decisions fasterBuild meaning,
Make better decisions faster
A serial entrepreneur approached Plantes Company to help him, and his three principal leaders (of finance/IT, merchandising/creative, and operations), better align their efforts to grow their online catalog company’s revenue and profitably. The CEO recognized that the company needed to add a retail store channel and that making this large change would not be successful if the leaders did not work more closely as a team to better align their teams’ actions.
Kay interviewed leaders and their direct reports to assess areas where the company’s departments were and were not aligned and barriers to alignment. A carefully designed retreat with the CEO and his three leaders led to agreements on the business model, competencies the firm needed to make to build a sustainably differentiated offering, and a shared organizational vision. They developed 3-year shared goals and action plans for each team to guide resource deployments. Leaders left the meeting understanding that their current and continued alignment would be a primary factor in future success.
At the close of the retreat, the CEO commented, “I’d never before gotten so much good work done in so little time. We gained consensus around so many decisions we would not have achieved without Kay’s facilitation.” And the strategic plan led the leadership team to place more emphasis on creating hard-to-copy differentiators, the key to its longer-term success. Kay continued to work with the company facilitating annual planning for the following two years.
The company successfully added one store, then more stores, and continues to create a compelling line of differentiated products. The company recently went public to raise money to build out more “brand destination” stores. The CEO honored Kay’s contributions by inviting her to invest pre-IPO as a “family and friends” investor.
Build meaning, profitably
In today’s marketplace, the focus on social responsibility is gaining prominence. Non-profits want to become more profitable so they can expand their mission; for-profit businesses seek to weave an element of social responsibility into their business model to attract and retain talent and customers.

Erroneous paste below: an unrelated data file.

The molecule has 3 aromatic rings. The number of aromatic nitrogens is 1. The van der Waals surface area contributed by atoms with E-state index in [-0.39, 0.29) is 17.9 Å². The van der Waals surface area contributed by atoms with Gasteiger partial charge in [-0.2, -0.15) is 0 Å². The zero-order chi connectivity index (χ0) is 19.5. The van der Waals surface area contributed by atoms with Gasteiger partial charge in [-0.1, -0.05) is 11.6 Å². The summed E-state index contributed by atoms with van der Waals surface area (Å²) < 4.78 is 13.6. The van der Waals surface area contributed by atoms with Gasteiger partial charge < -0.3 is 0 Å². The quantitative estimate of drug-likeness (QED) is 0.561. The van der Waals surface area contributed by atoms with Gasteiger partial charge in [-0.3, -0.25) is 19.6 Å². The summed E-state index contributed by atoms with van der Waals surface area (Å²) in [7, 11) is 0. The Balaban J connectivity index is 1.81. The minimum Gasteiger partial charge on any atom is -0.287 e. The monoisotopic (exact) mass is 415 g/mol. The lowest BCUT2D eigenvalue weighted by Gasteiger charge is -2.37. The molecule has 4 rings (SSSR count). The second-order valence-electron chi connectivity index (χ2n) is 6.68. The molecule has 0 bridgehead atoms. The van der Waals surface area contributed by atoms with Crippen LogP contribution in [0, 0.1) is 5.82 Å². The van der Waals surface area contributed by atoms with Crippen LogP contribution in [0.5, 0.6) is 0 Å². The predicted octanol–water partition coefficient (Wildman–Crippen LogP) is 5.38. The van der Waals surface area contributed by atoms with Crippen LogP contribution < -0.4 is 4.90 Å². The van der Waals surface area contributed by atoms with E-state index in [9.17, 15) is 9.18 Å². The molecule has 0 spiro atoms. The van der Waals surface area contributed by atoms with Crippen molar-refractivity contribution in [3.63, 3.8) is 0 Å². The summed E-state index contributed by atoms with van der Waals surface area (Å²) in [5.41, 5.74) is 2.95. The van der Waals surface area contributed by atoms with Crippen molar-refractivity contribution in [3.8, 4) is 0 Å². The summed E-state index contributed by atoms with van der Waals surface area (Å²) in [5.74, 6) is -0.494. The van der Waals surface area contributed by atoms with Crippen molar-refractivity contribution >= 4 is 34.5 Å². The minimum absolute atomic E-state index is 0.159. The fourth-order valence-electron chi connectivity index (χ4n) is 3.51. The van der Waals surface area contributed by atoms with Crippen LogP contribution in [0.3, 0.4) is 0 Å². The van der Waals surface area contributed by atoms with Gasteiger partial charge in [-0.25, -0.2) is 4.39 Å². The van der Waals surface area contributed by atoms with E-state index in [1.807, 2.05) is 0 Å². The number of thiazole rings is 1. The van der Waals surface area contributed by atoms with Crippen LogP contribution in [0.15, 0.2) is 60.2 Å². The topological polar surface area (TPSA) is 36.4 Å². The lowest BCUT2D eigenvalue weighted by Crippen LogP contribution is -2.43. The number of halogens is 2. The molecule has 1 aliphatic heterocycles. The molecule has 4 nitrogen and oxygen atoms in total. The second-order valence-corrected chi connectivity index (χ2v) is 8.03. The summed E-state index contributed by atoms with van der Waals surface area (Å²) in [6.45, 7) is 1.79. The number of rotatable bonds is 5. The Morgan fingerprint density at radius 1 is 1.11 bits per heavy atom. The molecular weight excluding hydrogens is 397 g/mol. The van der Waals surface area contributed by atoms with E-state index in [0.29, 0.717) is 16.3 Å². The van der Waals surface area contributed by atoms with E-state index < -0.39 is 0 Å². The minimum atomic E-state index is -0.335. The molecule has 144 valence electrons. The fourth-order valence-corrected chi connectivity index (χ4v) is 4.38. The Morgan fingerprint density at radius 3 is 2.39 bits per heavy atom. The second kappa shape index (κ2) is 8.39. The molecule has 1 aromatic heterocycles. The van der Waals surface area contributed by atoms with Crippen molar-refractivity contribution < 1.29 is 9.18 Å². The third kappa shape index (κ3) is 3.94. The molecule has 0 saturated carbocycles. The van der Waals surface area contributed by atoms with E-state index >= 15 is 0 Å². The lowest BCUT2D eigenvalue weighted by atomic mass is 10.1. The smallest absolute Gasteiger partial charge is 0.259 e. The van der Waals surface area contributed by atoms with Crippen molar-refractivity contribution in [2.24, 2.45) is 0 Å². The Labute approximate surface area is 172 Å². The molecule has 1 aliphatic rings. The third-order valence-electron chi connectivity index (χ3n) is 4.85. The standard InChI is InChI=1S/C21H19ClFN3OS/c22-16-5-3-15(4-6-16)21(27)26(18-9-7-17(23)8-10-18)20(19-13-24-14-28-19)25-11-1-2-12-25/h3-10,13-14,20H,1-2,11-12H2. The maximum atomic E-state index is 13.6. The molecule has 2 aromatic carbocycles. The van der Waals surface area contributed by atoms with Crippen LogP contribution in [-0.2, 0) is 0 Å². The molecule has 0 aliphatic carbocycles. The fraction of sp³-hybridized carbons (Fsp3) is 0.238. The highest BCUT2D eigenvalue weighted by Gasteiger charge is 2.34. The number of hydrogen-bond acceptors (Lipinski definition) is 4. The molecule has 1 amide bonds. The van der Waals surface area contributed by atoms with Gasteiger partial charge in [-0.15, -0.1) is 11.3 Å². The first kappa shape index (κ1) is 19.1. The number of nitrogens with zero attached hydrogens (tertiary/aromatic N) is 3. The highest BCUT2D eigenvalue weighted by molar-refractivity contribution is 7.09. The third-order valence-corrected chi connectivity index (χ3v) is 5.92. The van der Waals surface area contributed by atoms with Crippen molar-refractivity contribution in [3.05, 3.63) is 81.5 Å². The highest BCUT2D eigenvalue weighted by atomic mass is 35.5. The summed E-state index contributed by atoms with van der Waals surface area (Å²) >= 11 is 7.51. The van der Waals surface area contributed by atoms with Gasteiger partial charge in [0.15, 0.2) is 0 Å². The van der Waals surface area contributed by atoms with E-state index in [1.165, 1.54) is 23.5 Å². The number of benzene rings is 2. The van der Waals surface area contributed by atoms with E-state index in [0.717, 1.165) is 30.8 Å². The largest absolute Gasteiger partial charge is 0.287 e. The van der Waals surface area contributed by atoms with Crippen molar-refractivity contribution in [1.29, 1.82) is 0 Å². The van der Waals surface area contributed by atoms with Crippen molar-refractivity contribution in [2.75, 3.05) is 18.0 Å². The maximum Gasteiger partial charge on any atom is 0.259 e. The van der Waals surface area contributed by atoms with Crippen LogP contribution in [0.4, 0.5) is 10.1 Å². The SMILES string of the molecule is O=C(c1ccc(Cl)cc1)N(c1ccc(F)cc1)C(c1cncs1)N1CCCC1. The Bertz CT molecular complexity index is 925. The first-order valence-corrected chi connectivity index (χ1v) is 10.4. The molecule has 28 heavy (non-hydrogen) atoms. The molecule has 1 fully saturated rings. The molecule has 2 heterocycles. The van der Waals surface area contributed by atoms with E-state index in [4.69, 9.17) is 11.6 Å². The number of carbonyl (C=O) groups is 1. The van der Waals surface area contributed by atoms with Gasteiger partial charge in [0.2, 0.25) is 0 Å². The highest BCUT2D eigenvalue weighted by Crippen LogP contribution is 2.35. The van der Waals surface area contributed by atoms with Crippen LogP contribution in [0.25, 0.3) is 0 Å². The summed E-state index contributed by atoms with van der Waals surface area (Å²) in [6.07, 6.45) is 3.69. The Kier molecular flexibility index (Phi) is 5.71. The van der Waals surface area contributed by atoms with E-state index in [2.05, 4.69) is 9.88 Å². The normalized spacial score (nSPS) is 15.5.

Kay has worked with many non-profits to build earned income streams, as this type of income is far more scalable than relying on donations. She has also helped for-profits carve out social-responsibility agendas that are synergistic with their core business, and, therefore, beneficial to shareholders and the community-at-large. Here are two examples.
Non-profit: A hospital had established a leading non-profit center for the study and treatment of abused children. The Center had strong Intellectual Property that could help state and local child welfare agencies. The Center had created and sold some training products, but higher priority demands on hospital investment funds constrained The Center from making any substantial investments to grow their earned income stream.
A University of Chicago group shared the deeper mission of the non-profit and had competencies that could leverage The Center’s IP. Together, they could better serve more child welfare agencies. Kay designed and facilitated a one-day retreat with the two institutions’ leaders, where they identified areas of collaboration that could lead to new products that leveraged both centers talents and resources. The teams left with a detailed game plan for moving forward when all they had expected out of the meeting was a decision to work together. Kay’s intelligent agenda design, assigned homework, and creative facilitation supported the rapid progress. A new product was introduced early in 2016, just months after the work started.